When an infant breathes spontaneously under tracheal intubation, the airway resistance is high, and giving the tracheally intubated infant appropriate pressure support can overcome the airway resistance because of the weakness of the respiratory muscles in preterm infants. Related studies have shown [20] that a 5-minute ET-CPAP performed before extubation in extremely preterm infants produces a significant respiratory load. In this study, we chose a combined ET-CPAP + PSV mode of support, which gave pressure support to the infant, thereby reducing respiratory resistance. Furthermore, the trial was immediately terminated as a failure and the original mechanical ventilation support treatment was continued when the infant showed one of the following signs during the spontaneous breathing trial, bradycardia > 15 s, apnoea that did not resume despite stimulation, or a decrease in oxygen saturation > 15 s. Thus, the impact of SBT on the clinical stability of the infant was avoided. However, a recent study [21] has shown that a 30-minute spontaneous breathing trial is safe for preterm infants. Therefore, different SBT durations may be appropriately selected in the future for a stratified analysis to obtain a more appropriate trial duration.

In addition, adjusted factors associated with successful extubation included a greater gestational age, the use of surfactant, and a lower preextubation FiO2. Similar findings were obtained in a study by Gupta et al. [22]. We found that it seems to be able to avoid extubation failure with the reasonable use of surfactant, but this conclusion is needed to be explored in further research. Firstly, the study population selected for this trial was very preterm infants requiring mechanical ventilation, not all of whom had neonatal respiratory distress syndrome (NRDS) and required pulmonary surfactant therapy. Some of these infants were born with a combination of pneumothorax, pulmonary hypertension, sepsis, spontaneous intestinal perforation and other conditions that required mechanical ventilation. They were not eligible for surfactant. There are also some infants with NRDS who are eligible for surfactant but whose parents refuse to use it for personal reasons. We had tried to select only this group of infants who meet the indications for surfactant use without the influence of other diseases, but failed to conduct further analysis due to our limited sample size. Nevertheless, it is necessary for very preterm infants with NRDS to be treated with surfactant in a reasonable and timely manner.

This study was also subject to limitations. First, this work is a single-centre study, and the findings may not be fully applicable to other institutions. Furthermore, the extubation of preterm infants widely varied by gestational age, and the sample size in this study was limited to allow further analysis of the study population stratified by gestational age. In the future, we could conduct a multicentre study and stratify the analysis according to the different gestational ages of the infants to obtain more authoritative results.


The results of this study show that the combined CPAP + low-level PSV model of SBT can predict the outcome of extubation in very preterm infants at gestational age < 32 weeks with high sensitivity, specificity, PPV and NPV. Therefore, physicians may consider using a combined CPAP and low-level PSV model of SBT to guide extubation of very preterm infants with gestational age < 32 weeks in clinical practice.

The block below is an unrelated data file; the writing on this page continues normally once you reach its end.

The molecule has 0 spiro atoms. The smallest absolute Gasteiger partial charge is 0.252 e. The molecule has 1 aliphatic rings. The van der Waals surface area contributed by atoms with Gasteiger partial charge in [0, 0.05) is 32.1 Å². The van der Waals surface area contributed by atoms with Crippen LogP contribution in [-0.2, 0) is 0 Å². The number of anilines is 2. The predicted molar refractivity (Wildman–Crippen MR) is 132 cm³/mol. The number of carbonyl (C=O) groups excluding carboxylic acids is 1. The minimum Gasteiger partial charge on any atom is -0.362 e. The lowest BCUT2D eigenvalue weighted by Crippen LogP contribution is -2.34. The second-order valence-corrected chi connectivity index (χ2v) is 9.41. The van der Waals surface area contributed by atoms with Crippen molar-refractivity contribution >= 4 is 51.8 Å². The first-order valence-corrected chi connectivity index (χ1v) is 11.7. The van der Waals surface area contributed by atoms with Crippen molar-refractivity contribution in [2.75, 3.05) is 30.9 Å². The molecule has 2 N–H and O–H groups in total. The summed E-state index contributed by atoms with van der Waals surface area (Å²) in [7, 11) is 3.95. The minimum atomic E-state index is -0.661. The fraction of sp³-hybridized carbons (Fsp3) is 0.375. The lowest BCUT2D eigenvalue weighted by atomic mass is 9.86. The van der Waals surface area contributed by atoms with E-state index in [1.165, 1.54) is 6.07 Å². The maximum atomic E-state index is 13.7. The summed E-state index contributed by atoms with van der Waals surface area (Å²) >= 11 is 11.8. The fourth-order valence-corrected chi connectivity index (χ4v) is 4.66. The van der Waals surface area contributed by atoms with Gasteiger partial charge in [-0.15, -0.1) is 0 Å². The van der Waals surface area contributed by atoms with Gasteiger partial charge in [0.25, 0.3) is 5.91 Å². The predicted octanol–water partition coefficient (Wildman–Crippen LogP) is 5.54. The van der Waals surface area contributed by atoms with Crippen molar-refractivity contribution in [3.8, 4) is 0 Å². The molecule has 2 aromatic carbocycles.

Data Availability

The datasets used and/or analyzed during the current study are available from the corresponding author on reasonable request.



Spontaneous breathing trial.


Continuous positive airway pressure.


Pressure support ventilation.


Pressure support.


Endotracheal CPAP combined with PSV.


Endotracheal continuous positive airway pressure.


Neonatal Intensive Care Unit.


Peak inspiratory pressure.


Positive end-expiratory pressure.


Fraction of inspiration O2.


Percutaneous oxygen saturation.


Interquartile range.


Positive predictive value.


Negative predictive value.


Noninvasive intermittent positive pressure ventilation.


Bi-level positive airway pressure.


Nasal continuous positive airway pressure.


Persistent pulmonary hypertension of the newborn.


Necrotizing enterocolitis.


Neonatal respiratory distress syndrome.


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This study was funded by Shandong Provincial Natural Science Foundation Project ( ZR2020QH059). Designing, collection, analysis and interpretation of data as well as writing the manuscript were all done independently by the authors.

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G D, Z L designed research; Z L, X G,X Z, Q L conducted research; J X, F W, J T, J J analyzed data; G D wrote the first draft of manuscript; G D, Z L had primary responsibility for final content. All authors read and approved the final manuscript.

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Correspondence to Guang-Jun Du.

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Written informed consent was obtained from all enrolled infant’s parents. This research was performed in line with the principles of the Declaration of Helsinki and was approved by the Institutional Review Board of the Second Affiliated Hospital of Shandong University.

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The authors declare that they have no competing interests.

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Li, Z., Xue, J., Guo, XY. et al. Accuracy of the spontaneous breathing trial using a combined CPAP + PSV model to predict extubation outcomes in very preterm infants. BMC Pediatr 22, 627 (2022).